A new study out of Oxford found that one in three people who have survived Covid-19 are diagnosed with a neurological or psychiatric condition within six months of being infected.
The most common mental health conditions were anxiety disorders, mood disorders (such as depression), substance misuse disorders and insomnia. Neurological conditions included things like brain hemorrhage, which is bleeding that interferes with the brain's function; ischemic stroke, which is caused when a vessel supplying blood to the brain is blocked; and dementia.
For the study, researchers looked at patient health records of more than 230,000 people who had confirmed cases of Covid in the United States. They estimated that the likelihood of people being diagnosed with a neurological or mental health disorder following Covid-19 infection was 34%.
The psychiatric conditions were much more common, but the neurological conditions "are significant, especially in those who had severe Covid-19," professor Paul Harrison, lead author of the study from the Department of Psychiatry at Oxford University, said in a release.
So, how does a respiratory disease lead to neurological and psychiatric effects? Here's what you need to know:
In addition to the hallmark symptoms of Covid infection, such as fever, cough and shortness of breath, 25% of people experience symptoms related to their brain and nervous system, including dizziness, headache, debilitating fatigue and "brain fog" or cognitive impairment, which is trouble remembering, learning and concentrating. While symptoms tend to go away once someone recovers, some Covid survivors experience lasting long-term effects.
At this stage, researchers aren't sure what the exact physiological mechanism is that's driving the neurological and cognitive symptoms. One possible explanation? A study in the New England Journal of Medicine examined brain tissue from people who died from Covid and noticed a combination of inflammation and leaking blood vessels in the brain.
"Covid-19's many neurological symptoms are likely explained by the body's widespread inflammatory response to infection and associated blood vessel injury — not by infection of the brain tissue itself," Dr. Francis Collins, director of the National Institutes of Health, wrote in a blog post on Jan. 14.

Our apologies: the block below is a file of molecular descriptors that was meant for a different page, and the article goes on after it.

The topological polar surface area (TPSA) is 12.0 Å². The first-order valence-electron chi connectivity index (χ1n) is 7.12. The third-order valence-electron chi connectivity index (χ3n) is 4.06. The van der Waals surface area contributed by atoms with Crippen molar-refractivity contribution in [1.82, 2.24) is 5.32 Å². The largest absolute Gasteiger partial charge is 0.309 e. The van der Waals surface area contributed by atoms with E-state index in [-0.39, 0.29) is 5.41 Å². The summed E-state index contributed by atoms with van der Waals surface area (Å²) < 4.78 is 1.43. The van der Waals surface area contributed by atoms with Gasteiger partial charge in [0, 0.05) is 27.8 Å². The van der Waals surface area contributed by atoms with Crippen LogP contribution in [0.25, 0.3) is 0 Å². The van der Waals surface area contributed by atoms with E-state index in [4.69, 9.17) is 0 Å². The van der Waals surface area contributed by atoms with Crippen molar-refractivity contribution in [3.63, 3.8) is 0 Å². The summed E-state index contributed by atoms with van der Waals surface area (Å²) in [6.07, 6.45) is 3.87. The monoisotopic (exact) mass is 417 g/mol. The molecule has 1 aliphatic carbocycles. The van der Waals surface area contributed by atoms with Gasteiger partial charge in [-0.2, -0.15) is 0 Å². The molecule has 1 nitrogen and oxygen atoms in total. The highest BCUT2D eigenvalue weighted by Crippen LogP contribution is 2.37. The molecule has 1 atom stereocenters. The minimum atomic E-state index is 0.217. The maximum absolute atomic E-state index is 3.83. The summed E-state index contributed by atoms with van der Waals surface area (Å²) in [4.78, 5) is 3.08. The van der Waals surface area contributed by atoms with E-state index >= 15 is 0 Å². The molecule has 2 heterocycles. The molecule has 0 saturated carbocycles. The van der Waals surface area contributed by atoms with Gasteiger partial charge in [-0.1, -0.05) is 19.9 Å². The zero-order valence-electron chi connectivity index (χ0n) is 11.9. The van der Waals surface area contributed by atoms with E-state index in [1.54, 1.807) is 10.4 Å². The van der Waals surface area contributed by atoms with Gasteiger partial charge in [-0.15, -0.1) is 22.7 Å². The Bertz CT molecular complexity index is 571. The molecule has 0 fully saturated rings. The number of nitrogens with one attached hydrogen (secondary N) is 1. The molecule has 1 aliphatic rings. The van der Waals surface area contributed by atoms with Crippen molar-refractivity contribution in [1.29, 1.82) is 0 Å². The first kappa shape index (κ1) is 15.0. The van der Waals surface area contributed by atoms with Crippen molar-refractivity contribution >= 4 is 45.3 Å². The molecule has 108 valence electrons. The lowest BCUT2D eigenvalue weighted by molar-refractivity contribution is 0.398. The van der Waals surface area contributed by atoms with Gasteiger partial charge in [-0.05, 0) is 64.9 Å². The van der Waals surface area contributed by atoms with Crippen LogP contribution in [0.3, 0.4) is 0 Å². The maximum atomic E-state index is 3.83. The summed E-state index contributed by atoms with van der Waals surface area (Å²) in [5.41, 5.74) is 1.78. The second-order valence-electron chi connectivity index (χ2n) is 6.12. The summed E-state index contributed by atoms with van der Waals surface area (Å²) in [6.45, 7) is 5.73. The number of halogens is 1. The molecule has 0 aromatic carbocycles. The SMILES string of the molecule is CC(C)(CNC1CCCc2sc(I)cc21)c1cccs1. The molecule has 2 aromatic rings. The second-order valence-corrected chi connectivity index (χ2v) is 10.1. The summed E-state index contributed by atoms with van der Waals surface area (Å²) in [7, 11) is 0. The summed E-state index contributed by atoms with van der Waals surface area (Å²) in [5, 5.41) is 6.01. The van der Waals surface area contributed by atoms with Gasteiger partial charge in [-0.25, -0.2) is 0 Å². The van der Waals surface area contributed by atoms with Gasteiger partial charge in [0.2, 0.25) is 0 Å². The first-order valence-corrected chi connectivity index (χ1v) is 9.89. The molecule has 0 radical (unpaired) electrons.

Covid also seems to have a stronger effect on people's neurological and mental health than other respiratory conditions: In the new study, there was overall a 44% greater risk of neurological and mental health diagnoses after Covid-19 than after flu, and a 16% greater risk after COVID-19 than with respiratory tract infections.
While most people are dealing with more mental health issues than usual during the pandemic, the anxiety and stress that come with a Covid diagnosis is significant, even for those who recover.
Researchers wrote that the prevalence of mental health conditions among Covid survivors "reflects, at least partly, the psychological and other implications of a Covid-19 diagnosis rather than being a direct manifestation of the illness."
Previous research from the same group at Oxford found that people who were diagnosed with Covid were more likely to be diagnosed with a mental health issue than people coping with other health issues during the pandemic. For example, those recovering from Covid-19 were twice as likely to be diagnosed with a mental health disorder as compared with someone who had the flu.
Almost 20% of Covid patients who recovered were diagnosed with a mental illnesses within three months.
Harrison, the lead author for both studies, said that the findings lay bare the need for mental health services for the large number of people who may be experiencing symptoms.